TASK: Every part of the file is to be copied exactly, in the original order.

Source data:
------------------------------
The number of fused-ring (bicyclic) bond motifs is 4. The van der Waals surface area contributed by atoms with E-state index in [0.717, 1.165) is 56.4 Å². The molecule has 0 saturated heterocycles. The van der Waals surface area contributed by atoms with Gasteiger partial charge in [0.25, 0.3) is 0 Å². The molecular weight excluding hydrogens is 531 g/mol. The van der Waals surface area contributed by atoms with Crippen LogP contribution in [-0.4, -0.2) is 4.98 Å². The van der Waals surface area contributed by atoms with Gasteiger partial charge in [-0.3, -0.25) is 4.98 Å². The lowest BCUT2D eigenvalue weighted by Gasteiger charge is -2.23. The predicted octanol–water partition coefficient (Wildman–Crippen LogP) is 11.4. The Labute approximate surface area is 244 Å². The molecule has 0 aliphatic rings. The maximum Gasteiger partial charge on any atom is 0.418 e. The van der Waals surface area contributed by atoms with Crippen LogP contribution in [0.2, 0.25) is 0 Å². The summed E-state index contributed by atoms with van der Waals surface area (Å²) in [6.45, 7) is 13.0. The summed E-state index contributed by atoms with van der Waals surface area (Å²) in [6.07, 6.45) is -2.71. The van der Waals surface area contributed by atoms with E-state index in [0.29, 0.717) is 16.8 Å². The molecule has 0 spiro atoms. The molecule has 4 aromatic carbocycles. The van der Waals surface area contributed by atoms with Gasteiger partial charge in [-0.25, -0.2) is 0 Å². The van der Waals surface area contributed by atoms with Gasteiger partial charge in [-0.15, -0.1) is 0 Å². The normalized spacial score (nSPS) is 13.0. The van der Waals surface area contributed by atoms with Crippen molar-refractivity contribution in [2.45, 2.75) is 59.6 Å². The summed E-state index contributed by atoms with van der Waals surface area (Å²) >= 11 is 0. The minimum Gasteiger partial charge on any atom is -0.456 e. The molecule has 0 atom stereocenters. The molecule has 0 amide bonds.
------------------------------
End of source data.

The number of fused-ring (bicyclic) bond motifs is 4. The van der Waals surface area contributed by atoms with E-state index in [0.717, 1.165) is 56.4 Å². The molecule has 0 saturated heterocycles. The van der Waals surface area contributed by atoms with Gasteiger partial charge in [0.25, 0.3) is 0 Å². The molecular weight excluding hydrogens is 531 g/mol. The van der Waals surface area contributed by atoms with Crippen LogP contribution in [-0.4, -0.2) is 4.98 Å². The van der Waals surface area contributed by atoms with Gasteiger partial charge in [-0.3, -0.25) is 4.98 Å². The lowest BCUT2D eigenvalue weighted by Gasteiger charge is -2.23. The predicted octanol–water partition coefficient (Wildman–Crippen LogP) is 11.4. The Labute approximate surface area is 244 Å². The molecule has 0 aliphatic rings. The maximum Gasteiger partial charge on any atom is 0.418 e. The van der Waals surface area contributed by atoms with Crippen LogP contribution in [0.2, 0.25) is 0 Å². The summed E-state index contributed by atoms with van der Waals surface area (Å²) in [6.45, 7) is 13.0. The summed E-state index contributed by atoms with van der Waals surface area (Å²) in [6.07, 6.45) is -2.71. The van der Waals surface area contributed by atoms with E-state index in [0.29, 0.717) is 16.8 Å². The molecule has 0 spiro atoms. The molecule has 4 aromatic carbocycles. The van der Waals surface area contributed by atoms with Gasteiger partial charge in [-0.25, -0.2) is 0 Å². The van der Waals surface area contributed by atoms with Gasteiger partial charge in [-0.15, -0.1) is 0 Å². The normalized spacial score (nSPS) is 13.0. The van der Waals surface area contributed by atoms with Crippen molar-refractivity contribution in [2.45, 2.75) is 59.6 Å². The summed E-state index contributed by atoms with van der Waals surface area (Å²) >= 11 is 0. The minimum Gasteiger partial charge on any atom is -0.456 e. The molecule has 0 atom stereocenters. The molecule has 0 amide bonds.